Tax Prorations can be confusing if you are not a seasoned veteran of real estate closings.
Most real estate contracts will contain a section dealing with tax prorations. In Texas most residential transaction use the Texas Real Estate Commission (“TREC”) contracts. Section 13 of the TREC One to Four Family Residential Contract deals with prorations. When you close the purchase or sale, the prorated items will also show up as a charge or a credit on your closing statement.
The entire process of prorating taxes can be difficult to understand because prorations are accomplished with debits and credits on the closing statement. No cash actually changes hands. To prorate simply means to allocate. Since we are discussing taxes, in this context to prorate taxes means to allocate taxes which have accrued (meaning the expense is actually chargeable to a party but cannot be paid yet) but have not been paid.
Property taxes, for instance, cannot be paid for the current tax year until statements are provided by the taxing entities (city, county, school districts, etc). Taxes accrue from January 1st through December 31st of each year. However, they cannot be paid until near the end of the year, usually October or November, when tax statements are sent to property owners.
If a transaction closes at a time during the year when tax statements are not available, the taxes are prorated or allocated to the buyer and seller with a debit and credit entry on the closing statement. Typically, the seller gets a debit (a charge) and the buyer gets a credit. This proration or allocation of taxes is almost always an estimate because the actual taxes for the year are unknown until the statement is received. Usually, tax prorations are based on the previous year’s taxes. If taxes go up or down, the proration will be inaccurate; however, the estimate is based on the best information available.
The easiest way to illustrate tax prorations is with a hypothetical. Suppose the taxes for the last year before the year of sale were $12,000, and suppose the closing of the sale of the property occurred on June 30th of this year, exactly half way through the year. The seller would be responsible for the taxes which accrued from January 1st to July 1st. One half of last year’s taxes would be $6,000. The buyer will be responsible for the taxes for the remainder of the year after purchase. Since the buyer will own the property at the end of the year, the buyer will receive a tax statement for $12,000 at the end of the year of purchase, assuming taxes remain the same as last year. The buyer will pay the entire $12,000 tax statement.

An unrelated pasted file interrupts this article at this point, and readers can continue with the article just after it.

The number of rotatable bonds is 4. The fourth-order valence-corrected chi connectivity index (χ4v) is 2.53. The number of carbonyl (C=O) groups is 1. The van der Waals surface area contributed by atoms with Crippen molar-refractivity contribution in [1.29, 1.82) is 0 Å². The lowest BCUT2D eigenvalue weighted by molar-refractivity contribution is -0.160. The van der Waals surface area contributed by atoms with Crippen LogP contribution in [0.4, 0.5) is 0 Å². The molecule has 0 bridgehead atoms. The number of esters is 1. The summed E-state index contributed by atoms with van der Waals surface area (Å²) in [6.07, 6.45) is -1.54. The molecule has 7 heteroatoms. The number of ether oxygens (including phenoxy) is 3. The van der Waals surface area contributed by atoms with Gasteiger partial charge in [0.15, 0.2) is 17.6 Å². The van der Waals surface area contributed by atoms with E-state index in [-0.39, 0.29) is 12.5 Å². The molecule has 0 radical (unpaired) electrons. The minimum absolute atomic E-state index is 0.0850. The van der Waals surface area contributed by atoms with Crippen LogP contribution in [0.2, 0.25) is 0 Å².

However, at closing on June 30th, the buyer will receive a credit for $6,000 from the seller which is the seller’s share of the taxes for the year of closing. This credit will reduce the cash the buyer has to bring to closing.
On the seller’s statement, there will be a charge of $6,000 which reduces the cash the seller receives from the sale. When the buyer pays the tax bill at the end of the year, his or her net cost is $6,000 ($12,000 less the credit of $6,000).
But assume that the actual taxes on the property increase by $100 per month for the year of sale from $12,000 per year to $13,200. The buyer received a $6,000 credit because that credit was based on last year’s tax bill. The credit should have been one-half of $13,200 or $6,600. Now when the buyer pays the entire tax bill of $13,200 he or she is paying more than one half of the tax bill.
This is a common situation. Buyer and seller have agreed in Section 13 of the TREC contract to adjust the prorations when tax statements for the current year are available and both buyer and seller will be asked to sign an agreement at closing stating that when the actual taxes for the year of closing are known, they will adjust the prorations in cash between themselves.
Since taxes go up a lot more often than the come down, the buyer usually gets less than the credit deserved at closing. If you are a buyer, compare the actual tax invoice you receive at the end of the year with the credit you received at closing to determine whether you received the proper credit from the seller.
Often the difference between the estimated tax proration and the actual taxes is not significant enough to concern either party. But if it is significant, the aggrieved party should contact the other party and request an adjustment.
To make matters even more confusing, most buyers escrow taxes with their lender so taxes at the end of the year are paid from the buyer’s escrow account. However, this does not change prorations or the need to adjust with the seller at the end of the year of purchase.
Unfortunately, you cannot go back to the title company or closing agency for help with this. Most tax proration agreements signed at closing obligate the buyer and seller to make this adjustment between themselves.